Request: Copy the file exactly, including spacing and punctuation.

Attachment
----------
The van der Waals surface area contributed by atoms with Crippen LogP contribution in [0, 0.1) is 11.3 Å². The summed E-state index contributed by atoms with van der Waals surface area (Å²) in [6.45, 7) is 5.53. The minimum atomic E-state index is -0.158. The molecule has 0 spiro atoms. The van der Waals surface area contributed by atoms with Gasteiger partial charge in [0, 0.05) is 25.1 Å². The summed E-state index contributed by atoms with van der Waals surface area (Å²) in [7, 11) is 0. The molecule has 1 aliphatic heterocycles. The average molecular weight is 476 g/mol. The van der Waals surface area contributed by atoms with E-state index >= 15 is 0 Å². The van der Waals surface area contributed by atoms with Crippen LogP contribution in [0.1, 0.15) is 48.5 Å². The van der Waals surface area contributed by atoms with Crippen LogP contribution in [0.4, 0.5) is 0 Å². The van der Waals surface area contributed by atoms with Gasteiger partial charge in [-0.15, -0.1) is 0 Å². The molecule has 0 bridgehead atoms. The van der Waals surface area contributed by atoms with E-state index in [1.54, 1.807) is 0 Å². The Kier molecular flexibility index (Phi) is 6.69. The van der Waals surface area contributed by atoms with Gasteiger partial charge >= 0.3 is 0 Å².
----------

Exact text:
The van der Waals surface area contributed by atoms with Crippen LogP contribution in [0, 0.1) is 11.3 Å². The summed E-state index contributed by atoms with van der Waals surface area (Å²) in [6.45, 7) is 5.53. The minimum atomic E-state index is -0.158. The molecule has 0 spiro atoms. The van der Waals surface area contributed by atoms with Gasteiger partial charge in [0, 0.05) is 25.1 Å². The summed E-state index contributed by atoms with van der Waals surface area (Å²) in [7, 11) is 0. The molecule has 1 aliphatic heterocycles. The average molecular weight is 476 g/mol. The van der Waals surface area contributed by atoms with E-state index >= 15 is 0 Å². The van der Waals surface area contributed by atoms with Crippen LogP contribution in [0.1, 0.15) is 48.5 Å². The van der Waals surface area contributed by atoms with Crippen LogP contribution in [0.4, 0.5) is 0 Å². The van der Waals surface area contributed by atoms with Gasteiger partial charge in [-0.15, -0.1) is 0 Å². The molecule has 0 bridgehead atoms. The van der Waals surface area contributed by atoms with E-state index in [1.54, 1.807) is 0 Å². The Kier molecular flexibility index (Phi) is 6.69. The van der Waals surface area contributed by atoms with Gasteiger partial charge >= 0.3 is 0 Å².